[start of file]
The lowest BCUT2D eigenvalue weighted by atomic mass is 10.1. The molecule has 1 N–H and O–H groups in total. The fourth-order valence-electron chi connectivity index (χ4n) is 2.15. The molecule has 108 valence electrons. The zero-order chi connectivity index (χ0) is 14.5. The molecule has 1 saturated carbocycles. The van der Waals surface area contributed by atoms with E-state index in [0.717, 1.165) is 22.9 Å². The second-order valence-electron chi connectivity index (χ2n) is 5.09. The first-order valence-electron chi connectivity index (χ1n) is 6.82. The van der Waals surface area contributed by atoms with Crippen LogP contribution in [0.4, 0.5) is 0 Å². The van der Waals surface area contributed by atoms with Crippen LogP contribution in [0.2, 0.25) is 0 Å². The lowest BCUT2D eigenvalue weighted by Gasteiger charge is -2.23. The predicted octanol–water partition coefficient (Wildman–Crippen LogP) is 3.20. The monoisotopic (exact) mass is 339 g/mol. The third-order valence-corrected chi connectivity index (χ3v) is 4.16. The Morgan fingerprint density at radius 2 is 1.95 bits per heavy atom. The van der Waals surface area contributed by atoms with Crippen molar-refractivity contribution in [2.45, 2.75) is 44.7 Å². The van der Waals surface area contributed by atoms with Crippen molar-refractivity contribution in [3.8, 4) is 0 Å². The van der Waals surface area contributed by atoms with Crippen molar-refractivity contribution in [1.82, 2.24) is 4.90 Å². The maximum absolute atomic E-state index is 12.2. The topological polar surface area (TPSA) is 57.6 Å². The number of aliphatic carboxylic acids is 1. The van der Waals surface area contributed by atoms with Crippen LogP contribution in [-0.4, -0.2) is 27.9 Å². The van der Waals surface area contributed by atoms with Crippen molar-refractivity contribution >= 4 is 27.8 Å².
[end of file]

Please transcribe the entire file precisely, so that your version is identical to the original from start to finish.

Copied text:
The lowest BCUT2D eigenvalue weighted by atomic mass is 10.1. The molecule has 1 N–H and O–H groups in total. The fourth-order valence-electron chi connectivity index (χ4n) is 2.15. The molecule has 108 valence electrons. The zero-order chi connectivity index (χ0) is 14.5. The molecule has 1 saturated carbocycles. The van der Waals surface area contributed by atoms with E-state index in [0.717, 1.165) is 22.9 Å². The second-order valence-electron chi connectivity index (χ2n) is 5.09. The first-order valence-electron chi connectivity index (χ1n) is 6.82. The van der Waals surface area contributed by atoms with Crippen LogP contribution in [0.4, 0.5) is 0 Å². The van der Waals surface area contributed by atoms with Crippen LogP contribution in [0.2, 0.25) is 0 Å². The lowest BCUT2D eigenvalue weighted by Gasteiger charge is -2.23. The predicted octanol–water partition coefficient (Wildman–Crippen LogP) is 3.20. The monoisotopic (exact) mass is 339 g/mol. The third-order valence-corrected chi connectivity index (χ3v) is 4.16. The Morgan fingerprint density at radius 2 is 1.95 bits per heavy atom. The van der Waals surface area contributed by atoms with Crippen molar-refractivity contribution in [2.45, 2.75) is 44.7 Å². The van der Waals surface area contributed by atoms with Crippen molar-refractivity contribution in [3.8, 4) is 0 Å². The van der Waals surface area contributed by atoms with Crippen molar-refractivity contribution in [1.82, 2.24) is 4.90 Å². The maximum absolute atomic E-state index is 12.2. The topological polar surface area (TPSA) is 57.6 Å². The number of aliphatic carboxylic acids is 1. The van der Waals surface area contributed by atoms with Crippen LogP contribution in [-0.4, -0.2) is 27.9 Å². The van der Waals surface area contributed by atoms with Crippen molar-refractivity contribution >= 4 is 27.8 Å².